Laying it on

christmas loveIt’s beginning to look a lot like Christmas!

As we approach this holiday, preparations are being made for huge family get-togethers, massive roast turkeys, bottomless bowls of salad, and copious amounts of drink (alcoholic or otherwise).

With this celebrations, the pressure is on to do what we colloquially term ‘laying it on’–putting on your best face, wearing your trendiest clothes, saying things that could pass as highly intelligent or bring the family to tears of laughter.

Sometimes we simply lose sight of what it is all about, as we are reminded in this fourth week of Advent, love.

Love doesn’t require airs, shows, obligatory pleasantries, or even artfully-painted faces. Love is.

With love–and I am speaking here of both being loving and accepting love from others and from God–there is freedom to be who we are. Richard Rohr uses the example of his favourite saint, Francis of Assisi, to illustrate that my true identity and my deepest freedom comes from God’s infinite love for me. When I know that I am loved unconditionally (without obligations or requirements on my part) I have a certain kind of freedom where not only do I not care what others think of me, but I, occasionally, intentionally play the fool in order that they don’t get too high a view of my self.

St. Francis illustrates this stage in many memorable ways. When he hears one day that the people of Assisi are calling him a saint, he invites Brother Juniper to join him in a walk through his old home town. Brother Juniper was the first simpleton (that is a compliment!), the holy fool of the original friars. Francis knew he could always trust him to understand what he was saying. Francis once said, “I wish I had a whole forest of such Junipers!”

Francis told Brother Juniper, “Let’s take off these robes, get down to our underwear, and just walk back and forth through Assisi. Then all these people who are thinking we are saints will know who we really are!” Now that’s a saint: someone who doesn’t need to be considered a saint, who can walk foolishly in his underwear the full length of Assisi.

A few years later, when people were again calling Francis a saint, he said, “Juniper, we’ve got to do it again.” This time they carried a plank into the piazza. They put it over some kind of a stone or maybe the fountain, and there they seesawed all day. They had no need to promote or protect any reputation or pious self-image.

That’s a rather constant spiritual tradition in the Eastern Church and in the Desert Fathers and Mothers, but it pretty much got lost after the 13th century Franciscans. We became more and more serious about this intense salvation thing, or you might say we took ourselves far too seriously. Moralism replaced mysticism. And this only increased after the in-house fighting of the 16th century reformations. We all needed to prove we were right. Have you noticed that people who need to prove they are right cannot laugh or smile?

When you are a “holy fool” you’ve stopped trying to look like something more than you really are. That’s when you know, as you eventually have to know, that we are all naked underneath our clothes, and we don’t need to pretend to be better than we are. I am who I am, who I am, who I am; and that creation, for some unbelievable reason, is who God loves, precisely in its uniqueness. My true identity and my deepest freedom comes from God’s infinite love for me, not from what people think of me or say about me. Both the people who praise me and those who hate me are usually doing it for the wrong reasons. – Richard Rohr, adapted from Franciscan Mysticism (an unpublished talk)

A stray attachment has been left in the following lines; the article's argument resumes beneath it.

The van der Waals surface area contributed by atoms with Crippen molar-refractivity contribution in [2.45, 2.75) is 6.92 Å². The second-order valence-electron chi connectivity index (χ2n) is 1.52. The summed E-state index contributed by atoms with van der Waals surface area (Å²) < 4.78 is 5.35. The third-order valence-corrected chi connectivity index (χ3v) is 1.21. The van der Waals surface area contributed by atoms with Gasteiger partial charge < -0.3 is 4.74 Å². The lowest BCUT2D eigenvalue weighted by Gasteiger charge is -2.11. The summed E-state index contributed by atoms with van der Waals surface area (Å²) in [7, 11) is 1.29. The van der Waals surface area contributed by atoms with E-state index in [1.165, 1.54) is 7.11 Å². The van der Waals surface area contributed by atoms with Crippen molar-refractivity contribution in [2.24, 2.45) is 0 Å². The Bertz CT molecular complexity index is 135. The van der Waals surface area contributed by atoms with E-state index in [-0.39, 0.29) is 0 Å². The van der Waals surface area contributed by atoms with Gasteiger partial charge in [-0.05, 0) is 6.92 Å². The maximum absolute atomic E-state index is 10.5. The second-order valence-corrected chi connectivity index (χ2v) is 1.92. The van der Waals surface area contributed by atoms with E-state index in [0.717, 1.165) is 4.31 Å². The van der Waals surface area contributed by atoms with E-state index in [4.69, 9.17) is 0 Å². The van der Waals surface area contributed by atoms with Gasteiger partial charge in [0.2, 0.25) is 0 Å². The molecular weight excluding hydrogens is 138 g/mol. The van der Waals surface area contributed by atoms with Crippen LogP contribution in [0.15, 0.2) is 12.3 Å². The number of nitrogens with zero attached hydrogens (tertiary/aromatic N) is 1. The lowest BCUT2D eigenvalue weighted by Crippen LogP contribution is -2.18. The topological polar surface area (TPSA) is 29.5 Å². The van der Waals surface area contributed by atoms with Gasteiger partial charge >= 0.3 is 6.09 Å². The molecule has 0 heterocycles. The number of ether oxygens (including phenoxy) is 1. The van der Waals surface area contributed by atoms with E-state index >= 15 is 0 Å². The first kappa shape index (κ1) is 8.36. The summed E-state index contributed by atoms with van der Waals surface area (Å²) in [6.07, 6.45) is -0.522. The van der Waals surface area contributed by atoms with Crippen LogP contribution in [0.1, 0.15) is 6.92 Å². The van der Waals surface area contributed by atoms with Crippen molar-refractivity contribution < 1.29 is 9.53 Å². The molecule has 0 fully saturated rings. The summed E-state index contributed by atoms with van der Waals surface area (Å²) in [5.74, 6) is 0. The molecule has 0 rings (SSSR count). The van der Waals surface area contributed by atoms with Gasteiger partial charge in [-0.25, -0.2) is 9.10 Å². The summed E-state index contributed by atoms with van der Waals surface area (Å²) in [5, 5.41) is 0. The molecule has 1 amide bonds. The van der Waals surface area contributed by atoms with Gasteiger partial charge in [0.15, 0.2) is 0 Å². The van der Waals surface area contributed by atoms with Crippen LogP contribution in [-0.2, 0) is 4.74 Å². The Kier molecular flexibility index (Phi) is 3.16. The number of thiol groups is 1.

May you know this kind of love this Christmas, a love that frees, a love that releases from expectations, a love that doesn’t need to ‘lay it on’ for others to see, and a love that values others simply because they are loved by God rather than because of what they can bring to the table.

You Do Not Need to Bring Christ Down

The NativityDuring the Christmas season, we celebrate the truth that God has come to us in the form of a little, human baby, ‘Emmanuel.’

Yet, for tall the talk about ‘God with us,’ we still have this notion that God is ‘out there,’ ‘watching us from a distance,’ and not right here, right now, with us.

God didn’t draw near to us only to remove the Divine Presence from us when Jesus returned to heaven. On the contrary: God is with us now.

Richard Rohr writes:

Paul, a good Jew, quotes Deuteronomy, “The Word is near you, in your mouth and in your heart” (Romans 10:8), and adds a challenge that I would repeat today, “Do not tell yourself that you have to bring Christ down!” (10:6). He knew that God had overcome the human-divine gap in the Christ Mystery. The issues of space and time have been overcome once and for all. God is here, not there.

The mystery of the Incarnation is precisely the repositioning of God in the material world once and forever. Continual top-down religion often creates very passive, and even passive-dependent and passive-aggressive Christians. I know this as a Catholic priest for over 40 years. Bottom-up, or incarnational religion, offers a God we can experience for ourselves. We have nothing to fight or prove, just something to know for ourselves. This is what we are about to celebrate at Christmas.

(from Things Hidden: Scripture as Spirituality, p. 121)

May the awareness of Emmanuel every moment of every day bring you a deep sense of hope, peace, joy and love this Christmas.

When Jesus Comes

It’s Christmas Day and the time we celebrate the coming of Christ. Lynne Hybels relates in The Huffington Post a compelling story about how the coming of Jesus made a real difference in a Cairo slum. It’s heart-warming and inspiring and you can read it here: http://www.huffingtonpost.com/lynne-hybels/a-stunning-transformation_b_799138.html
Merry Christmas. May remembering the coming of Christ bring joy to you today.